A. first realized she was pregnant roughly four weeks into her pregnancy. She had stopped using hormonal birth control because of its “insane” side effects, and instead tried to rely on a fertility awareness-based birth control method.It didn’t work. Normally an avid gym-goer who wakes up at 5 a.m. to work out, A. said she started to struggle to get out of bed. Her breasts felt tender. When her pregnancy test turned out positive, A. said that she booked an appointment for an abortion that same day.“I don't think we are ready financially at all for the cost of giving birth, the cost of daycare, the cost of the child care,” A. said. “We also have long-term plans to move abroad, to move to another country, and other things that are incredibly difficult to do with any child and would be a lot more difficult if we had a kid right now.”
A.’s doctor told her that they could not immediately deal with that tissue—tissue that, if left in A.’s body, could send her into deadly sepsis or lead her to hemorrhage.
Medication abortion is generally safe and effective. One 2013 study, which examined how nearly 50,000 women responded to medication abortions, found that only about 5 percent of medication abortions failed. (Typically, failure meant that the patient needed surgery to complete the abortion.) The study also found that only 119 women ended up hospitalized, with 45 receiving blood transfusions. In other words, the risks are minimal, but they exist. And A., it turned out, was among the people for whom the risks became all too real.After the abortion, A. went to her usual OB-GYN, Dr. Jill Masana. She wanted to double-check that her abortion had worked and get back on more reliable birth control. Initially, A. said, she told Masana that she’d had a miscarriage, because she worried that she could jeopardize her doctor’s license by revealing the truth.
“I can barely do my laundry,” A. added. “I don’t think I should really be taking care of a child.”
In reporting this story, VICE News spoke to multiple physicians who shared outlines of patients’ stories and encouraged patients to reach out to VICE News on their own. Some doctors told VICE News that they feel like they are expected to simply watch patients edge closer and closer to death—and once they prove a condition is serious enough that they won’t be liable for helping, grab them back from it.“We’re waiting for patients to get sick, or get sicker, to be sick enough as to be able to intervene,” said Dr. Tani Malhotra, a maternal fetal medicine specialist in Ohio, who did not treat A. In Ohio, abortion is banned as early as six weeks into pregnancy, unless it’s necessary to “prevent the death of the pregnant woman or to prevent a serious risk of the substantial and irreversible impairment of a major bodily function of the pregnant woman.”
“We’re waiting for patients to get sick, or get sicker, to be sick enough as to be able to intervene.”
Ultimately, A. said that Masana was able to determine that her pregnancy was not viable, clearing the way for her to have a procedure to remove the rest of the tissue. As she waited for word on the pregnancy’s viability and then for the procedure itself, A. said she bled heavily, leaving her lethargic and feeling unable to move on with her life. She watched romantic movies, like When Harry Met Sally and the Netflix drama Purple Hearts, to distract herself. She bled through a box of 20 pads in a week.“It's hard when you're on hold and then you also, at the same time, are trying to get to where you're going to receive care,” A. said. “I'm truly relieved and excited to know that I can receive care and that I can move forward with finding and having care nearby instead of having to go across state lines.”The day of the procedure, A. said, she learned she had lost so much blood that she’d become anemic. Within a few days of the procedure, however, she felt much better, both physically and emotionally.“I’m right as rain. I feel great. It feels kind of like a dream, the whole thing,” she told VICE News. But, A. added, “It was a really intense experience, and I don’t know if I’m really recovered from it yet.”As a woman with a supportive family, a partner who was willing to split the cost of the abortion, and a job flexible enough to accommodate her medical needs, A. said that she likely had an easier experience than most people confronting an unwanted pregnancy and all its possible complications. She felt educated enough to advocate for herself and her healthcare. But all of those privileges still weren’t enough to shield her from the fallout of the end of Roe v. Wade.“It's the first time in my life I was denied care by a medical professional, and that is arguably one of the most traumatic things a woman will ever go through,” A. said. “I'm really angry, I think is the best way to put it. I have this fury and rage towards the systems that have created such a horrible situation.”Follow Carter Sherman on Twitter.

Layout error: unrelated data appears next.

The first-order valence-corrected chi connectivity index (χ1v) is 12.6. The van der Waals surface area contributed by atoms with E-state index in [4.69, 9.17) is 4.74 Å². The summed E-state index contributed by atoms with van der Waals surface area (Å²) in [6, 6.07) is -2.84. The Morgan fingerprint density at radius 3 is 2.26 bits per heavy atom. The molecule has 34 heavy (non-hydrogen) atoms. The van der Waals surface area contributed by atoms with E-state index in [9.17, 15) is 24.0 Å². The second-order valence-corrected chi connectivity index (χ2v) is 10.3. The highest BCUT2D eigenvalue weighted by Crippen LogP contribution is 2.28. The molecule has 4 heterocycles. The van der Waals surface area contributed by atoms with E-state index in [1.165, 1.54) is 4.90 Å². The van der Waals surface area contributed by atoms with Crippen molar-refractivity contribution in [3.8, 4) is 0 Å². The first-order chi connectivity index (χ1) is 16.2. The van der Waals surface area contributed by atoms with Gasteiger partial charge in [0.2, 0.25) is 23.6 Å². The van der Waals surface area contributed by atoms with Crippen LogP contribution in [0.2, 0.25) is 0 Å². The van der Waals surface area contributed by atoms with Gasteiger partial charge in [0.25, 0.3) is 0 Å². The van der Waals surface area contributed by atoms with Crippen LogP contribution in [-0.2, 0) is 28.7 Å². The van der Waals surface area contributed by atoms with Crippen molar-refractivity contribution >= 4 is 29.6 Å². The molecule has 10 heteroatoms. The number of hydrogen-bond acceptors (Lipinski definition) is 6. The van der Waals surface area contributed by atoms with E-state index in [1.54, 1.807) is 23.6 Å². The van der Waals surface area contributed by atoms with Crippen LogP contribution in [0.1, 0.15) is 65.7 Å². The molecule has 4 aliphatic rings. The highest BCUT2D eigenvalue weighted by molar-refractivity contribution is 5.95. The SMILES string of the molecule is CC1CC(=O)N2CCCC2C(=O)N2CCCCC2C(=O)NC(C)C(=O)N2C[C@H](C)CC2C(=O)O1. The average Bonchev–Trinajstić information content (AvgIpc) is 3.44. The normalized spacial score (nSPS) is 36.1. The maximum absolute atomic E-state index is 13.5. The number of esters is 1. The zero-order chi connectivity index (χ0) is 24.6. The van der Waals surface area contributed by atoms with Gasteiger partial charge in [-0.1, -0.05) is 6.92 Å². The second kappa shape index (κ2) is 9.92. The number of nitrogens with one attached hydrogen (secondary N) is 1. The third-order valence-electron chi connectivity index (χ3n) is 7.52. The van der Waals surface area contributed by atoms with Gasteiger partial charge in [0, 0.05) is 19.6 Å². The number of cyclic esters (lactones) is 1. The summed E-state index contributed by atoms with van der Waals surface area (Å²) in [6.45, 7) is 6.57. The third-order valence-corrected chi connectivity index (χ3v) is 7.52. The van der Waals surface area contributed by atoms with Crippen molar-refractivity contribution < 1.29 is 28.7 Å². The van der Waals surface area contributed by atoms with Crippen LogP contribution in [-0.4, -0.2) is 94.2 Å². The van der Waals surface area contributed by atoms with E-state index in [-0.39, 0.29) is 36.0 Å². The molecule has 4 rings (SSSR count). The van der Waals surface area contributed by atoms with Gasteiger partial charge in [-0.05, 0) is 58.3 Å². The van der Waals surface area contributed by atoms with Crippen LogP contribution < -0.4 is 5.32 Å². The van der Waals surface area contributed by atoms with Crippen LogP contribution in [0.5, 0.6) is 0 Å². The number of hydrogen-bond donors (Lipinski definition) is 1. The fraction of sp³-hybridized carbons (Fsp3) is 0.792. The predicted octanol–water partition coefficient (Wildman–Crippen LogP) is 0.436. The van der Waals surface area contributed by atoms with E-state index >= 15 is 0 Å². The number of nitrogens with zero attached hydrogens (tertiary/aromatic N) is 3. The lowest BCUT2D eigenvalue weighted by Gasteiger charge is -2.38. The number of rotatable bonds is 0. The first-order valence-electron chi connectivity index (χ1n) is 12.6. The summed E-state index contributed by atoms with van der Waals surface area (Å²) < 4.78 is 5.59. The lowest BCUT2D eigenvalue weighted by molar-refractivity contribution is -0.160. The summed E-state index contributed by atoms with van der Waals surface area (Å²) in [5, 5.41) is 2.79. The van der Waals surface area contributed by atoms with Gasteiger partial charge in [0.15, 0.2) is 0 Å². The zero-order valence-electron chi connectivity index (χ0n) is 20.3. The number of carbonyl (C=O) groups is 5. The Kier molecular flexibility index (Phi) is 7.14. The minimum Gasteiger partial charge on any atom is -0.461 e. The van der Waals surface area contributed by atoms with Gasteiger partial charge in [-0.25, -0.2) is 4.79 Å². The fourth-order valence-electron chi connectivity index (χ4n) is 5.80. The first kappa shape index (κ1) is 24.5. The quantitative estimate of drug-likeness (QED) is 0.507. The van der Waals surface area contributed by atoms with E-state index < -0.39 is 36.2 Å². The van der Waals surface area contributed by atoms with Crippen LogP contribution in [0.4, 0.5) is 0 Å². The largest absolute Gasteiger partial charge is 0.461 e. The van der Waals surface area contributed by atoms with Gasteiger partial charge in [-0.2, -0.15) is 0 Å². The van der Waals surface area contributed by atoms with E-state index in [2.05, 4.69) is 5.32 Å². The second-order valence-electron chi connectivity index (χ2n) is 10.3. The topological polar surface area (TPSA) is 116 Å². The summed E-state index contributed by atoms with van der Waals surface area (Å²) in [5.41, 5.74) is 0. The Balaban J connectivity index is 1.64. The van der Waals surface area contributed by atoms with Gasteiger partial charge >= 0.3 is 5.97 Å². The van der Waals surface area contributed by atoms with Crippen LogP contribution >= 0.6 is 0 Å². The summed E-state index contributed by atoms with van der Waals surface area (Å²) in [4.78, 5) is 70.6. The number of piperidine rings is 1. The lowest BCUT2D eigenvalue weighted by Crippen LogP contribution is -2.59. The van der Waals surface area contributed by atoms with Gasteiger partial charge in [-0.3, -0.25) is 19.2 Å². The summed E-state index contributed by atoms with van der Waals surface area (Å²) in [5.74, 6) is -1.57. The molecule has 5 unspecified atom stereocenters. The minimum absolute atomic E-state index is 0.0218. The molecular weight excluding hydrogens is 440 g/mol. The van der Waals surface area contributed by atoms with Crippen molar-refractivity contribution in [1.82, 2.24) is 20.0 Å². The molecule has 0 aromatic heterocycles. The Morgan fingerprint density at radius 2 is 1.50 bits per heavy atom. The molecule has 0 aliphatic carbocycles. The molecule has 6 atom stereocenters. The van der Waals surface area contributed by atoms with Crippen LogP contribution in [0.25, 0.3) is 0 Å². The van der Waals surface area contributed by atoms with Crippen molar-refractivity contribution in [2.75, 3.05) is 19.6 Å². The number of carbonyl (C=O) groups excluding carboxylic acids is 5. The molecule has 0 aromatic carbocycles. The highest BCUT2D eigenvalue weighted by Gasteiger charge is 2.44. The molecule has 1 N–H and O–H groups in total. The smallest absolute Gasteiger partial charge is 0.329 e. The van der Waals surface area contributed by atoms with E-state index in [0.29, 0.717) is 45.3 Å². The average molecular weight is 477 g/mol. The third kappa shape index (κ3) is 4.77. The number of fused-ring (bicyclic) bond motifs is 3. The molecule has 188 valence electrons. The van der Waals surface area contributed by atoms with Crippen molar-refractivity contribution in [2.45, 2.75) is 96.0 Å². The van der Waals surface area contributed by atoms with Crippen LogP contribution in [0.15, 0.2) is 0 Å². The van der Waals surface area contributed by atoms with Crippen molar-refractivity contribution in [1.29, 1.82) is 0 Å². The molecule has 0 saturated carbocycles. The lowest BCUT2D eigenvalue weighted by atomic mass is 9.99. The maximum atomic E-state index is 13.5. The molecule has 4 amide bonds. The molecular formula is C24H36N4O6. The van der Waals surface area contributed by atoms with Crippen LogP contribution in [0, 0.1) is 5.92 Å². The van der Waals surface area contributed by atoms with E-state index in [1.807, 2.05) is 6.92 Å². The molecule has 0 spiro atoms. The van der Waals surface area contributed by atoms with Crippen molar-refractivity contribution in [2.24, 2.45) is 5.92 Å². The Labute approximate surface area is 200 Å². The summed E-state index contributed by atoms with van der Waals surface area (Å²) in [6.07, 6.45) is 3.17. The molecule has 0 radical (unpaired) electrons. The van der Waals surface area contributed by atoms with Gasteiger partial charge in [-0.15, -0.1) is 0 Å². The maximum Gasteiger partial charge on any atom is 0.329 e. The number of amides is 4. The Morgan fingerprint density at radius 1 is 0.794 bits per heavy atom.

“I'm really angry, I think is the best way to put it. I have this fury and rage towards the systems that have created such a horrible situation.”